Where was the pizzaz in the NBA Slam Dunk Contest before Dee Brown showed his face?
Before antics and props, such as Superman capes, dunks over cars and hurdling motorcycles dominated the Slam Dunk Contest, there was a little, Gumby-cut rookie who stole the 1991 show by pumping up his shoes and executing a dunk without looking. On that special night, Brown altered the course of Reebok and caught the attention of many around the world, including Michael Jordan. Although Dee wasn’t an actual All-Star, his moment at the ’91 Dunk Contest was as big as any other All-Star moment during that decade.
As the 1990s installment of our NBA?All-Star Diaries series, Dee Brown relives the moments before, during and after the 1991 NBA Slam Dunk Contest. He also details an untold encounter he had with Michael Jordan following the previously mentioned contest.
Nice Kicks: A lot of people are not aware that you were a rookie when you won the Slam Dunk Contest. So, talk to me about life before your moment of fame.
Dee Brown. Well, I had a Reebok contract before I played my first game, but it wasn’t a major type of deal. It was just a standard contract. With me coming to Boston as a rookie and Reebok being in that area, it just made sense. As for basketball, I was a big dunker in college; I actually won the dunk contest in college. As my rookie season with the Celtics went on, I was getting a lot of dunks, but nobody paid attention. At the time, the Celtics weren’t known for having a bunch of dunkers because we were, well, the Celtics. We just got the job done – similar to how the Spurs play now. Larry Bird was still on the team in addition to McHale and Parish. As for the young guys, it was just me, the late Reggie Lewis and Brian Shaw, but I was the one getting a lot of dunks and alley-oops in the games. So, a lot of people were like, ‘Wait a minute, who is this guy dunking for the Celtics?’
Nice Kicks: Was it just word of mouth that got you to the Slam Dunk Contest that year?
Dee Brown: Actually, one of our assistant coaches at the time called the league offices and mentioned to them that we have a guy up here in Boston that would be really good for the dunk contest. Initially, I was turned down, but somebody dropped out and I became the last guy chosen. So, it was by default that I got into the contest, which brings me to a funny story about the contest.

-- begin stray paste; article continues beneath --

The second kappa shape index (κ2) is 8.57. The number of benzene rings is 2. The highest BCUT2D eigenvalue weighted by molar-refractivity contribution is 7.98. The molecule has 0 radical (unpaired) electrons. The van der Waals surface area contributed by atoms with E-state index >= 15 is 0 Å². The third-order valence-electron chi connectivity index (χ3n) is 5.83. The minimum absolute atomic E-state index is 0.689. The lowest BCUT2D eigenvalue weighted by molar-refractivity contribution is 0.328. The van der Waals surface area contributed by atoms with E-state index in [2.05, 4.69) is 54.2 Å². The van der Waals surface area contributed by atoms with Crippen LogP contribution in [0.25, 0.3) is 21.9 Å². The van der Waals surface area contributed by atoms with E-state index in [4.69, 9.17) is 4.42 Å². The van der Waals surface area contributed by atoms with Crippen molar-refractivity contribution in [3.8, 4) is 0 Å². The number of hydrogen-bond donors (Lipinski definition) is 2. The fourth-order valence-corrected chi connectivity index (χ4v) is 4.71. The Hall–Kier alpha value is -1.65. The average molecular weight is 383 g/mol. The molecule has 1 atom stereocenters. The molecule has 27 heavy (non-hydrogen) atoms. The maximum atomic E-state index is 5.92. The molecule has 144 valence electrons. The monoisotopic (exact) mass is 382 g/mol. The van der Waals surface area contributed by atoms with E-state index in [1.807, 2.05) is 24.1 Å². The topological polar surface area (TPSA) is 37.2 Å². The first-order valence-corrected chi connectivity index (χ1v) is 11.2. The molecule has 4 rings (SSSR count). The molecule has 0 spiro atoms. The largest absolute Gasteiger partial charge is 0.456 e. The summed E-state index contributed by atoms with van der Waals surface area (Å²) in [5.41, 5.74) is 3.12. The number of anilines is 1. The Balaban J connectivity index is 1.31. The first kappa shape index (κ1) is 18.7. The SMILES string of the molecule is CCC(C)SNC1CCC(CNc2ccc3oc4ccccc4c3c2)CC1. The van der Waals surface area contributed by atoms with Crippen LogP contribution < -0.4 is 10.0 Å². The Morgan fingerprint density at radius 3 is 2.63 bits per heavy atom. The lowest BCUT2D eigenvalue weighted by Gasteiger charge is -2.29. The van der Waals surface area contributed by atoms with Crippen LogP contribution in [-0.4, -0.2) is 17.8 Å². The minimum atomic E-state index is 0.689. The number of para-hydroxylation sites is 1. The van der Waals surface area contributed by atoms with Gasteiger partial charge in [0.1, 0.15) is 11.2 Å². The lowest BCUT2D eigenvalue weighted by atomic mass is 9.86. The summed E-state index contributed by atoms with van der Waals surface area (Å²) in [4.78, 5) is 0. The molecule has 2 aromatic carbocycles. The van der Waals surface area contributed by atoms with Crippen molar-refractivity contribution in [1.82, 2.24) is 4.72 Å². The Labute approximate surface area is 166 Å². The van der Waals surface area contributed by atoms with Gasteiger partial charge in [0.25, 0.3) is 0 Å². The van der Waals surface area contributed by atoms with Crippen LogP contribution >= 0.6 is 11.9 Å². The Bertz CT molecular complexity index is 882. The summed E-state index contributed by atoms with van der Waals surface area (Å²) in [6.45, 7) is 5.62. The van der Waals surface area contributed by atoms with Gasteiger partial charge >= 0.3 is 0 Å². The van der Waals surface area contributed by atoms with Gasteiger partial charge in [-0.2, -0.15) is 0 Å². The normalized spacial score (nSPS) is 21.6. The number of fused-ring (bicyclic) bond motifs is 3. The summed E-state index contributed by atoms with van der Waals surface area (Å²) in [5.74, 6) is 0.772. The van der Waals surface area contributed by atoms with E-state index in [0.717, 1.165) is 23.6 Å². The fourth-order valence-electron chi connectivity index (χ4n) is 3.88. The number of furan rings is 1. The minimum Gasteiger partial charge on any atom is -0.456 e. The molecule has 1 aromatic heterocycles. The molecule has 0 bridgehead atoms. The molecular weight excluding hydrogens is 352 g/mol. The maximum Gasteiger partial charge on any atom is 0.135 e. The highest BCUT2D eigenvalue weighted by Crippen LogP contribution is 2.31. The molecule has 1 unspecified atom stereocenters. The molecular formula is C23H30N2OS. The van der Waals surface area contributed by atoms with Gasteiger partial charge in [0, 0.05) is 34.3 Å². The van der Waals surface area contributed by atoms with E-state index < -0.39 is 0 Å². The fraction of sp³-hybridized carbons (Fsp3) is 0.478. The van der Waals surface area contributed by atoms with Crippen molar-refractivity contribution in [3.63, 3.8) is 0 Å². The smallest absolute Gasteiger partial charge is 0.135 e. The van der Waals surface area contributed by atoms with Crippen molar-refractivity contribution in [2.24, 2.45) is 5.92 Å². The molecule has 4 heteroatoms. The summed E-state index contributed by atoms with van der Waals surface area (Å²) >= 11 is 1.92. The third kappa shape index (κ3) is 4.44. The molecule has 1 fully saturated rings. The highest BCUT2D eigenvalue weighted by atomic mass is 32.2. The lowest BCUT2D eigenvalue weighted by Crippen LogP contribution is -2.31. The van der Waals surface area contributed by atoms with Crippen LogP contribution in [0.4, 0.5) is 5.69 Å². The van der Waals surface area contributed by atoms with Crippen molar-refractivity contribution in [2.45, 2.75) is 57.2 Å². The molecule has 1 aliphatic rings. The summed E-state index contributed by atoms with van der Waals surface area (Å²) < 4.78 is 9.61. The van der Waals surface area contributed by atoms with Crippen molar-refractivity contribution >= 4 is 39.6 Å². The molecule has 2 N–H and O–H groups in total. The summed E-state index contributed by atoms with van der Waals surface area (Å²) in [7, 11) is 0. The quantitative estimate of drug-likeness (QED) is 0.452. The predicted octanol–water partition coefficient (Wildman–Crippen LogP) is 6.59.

I was sitting in the stands before the contest started with all of the contestants, and I was right next to Shawn Kemp. At that time, we both had the same haircut – you know, the Gumby-like flattop. So, Shawn is signing autographs, Rex Chapman is signing autographs and so are all of the other contestants except me. But one kid comes up to Shawn while pointing at me and says, ‘Hey Shawn, is that your little brother?’
I guess it was because we had the same haircut, but I kinda got upset about that. From that point on, I was like, ‘I’m winning this contest.’ I couldn’t believe that little kid called me Shawn Kemp’s little brother.
Nice Kicks: So, was that little kid your source of motivation to come up with your dunks, including the no-look one?
Dee Brown: Well, before the contest, I planned all of the dunks that I wanted to do except the no-look one, but at that point, it made me think of some other things to do so I can have a legit chance of winning and that’s how the pumping of my shoes came about. It was just me sitting there before the contest, motivated by that kid. I just wanted to somehow get the contest to swing my way from the beginning of it. So yeah, it all stemmed from a comment about Shawn Kemp whom I ironically ended up beating in the Dunk Contest finals that year.
Nice Kicks: Oh, so the pumping of your shoes wasn’t premeditated at all?
Dee Brown: Nope. That was the first time I ever pumped my shoes and the first time I ever did the no-look dunk. I never practiced it before then. It was all organic. I made that up on the fly. As for the pumping of the shoes, I just wanted to get the crowd into it. To be honest, I made that no-look dunk up somewhere in between sitting on the box waiting to dunk next and the rim. I’d like to thank that fan for the extra motivation [Laughs].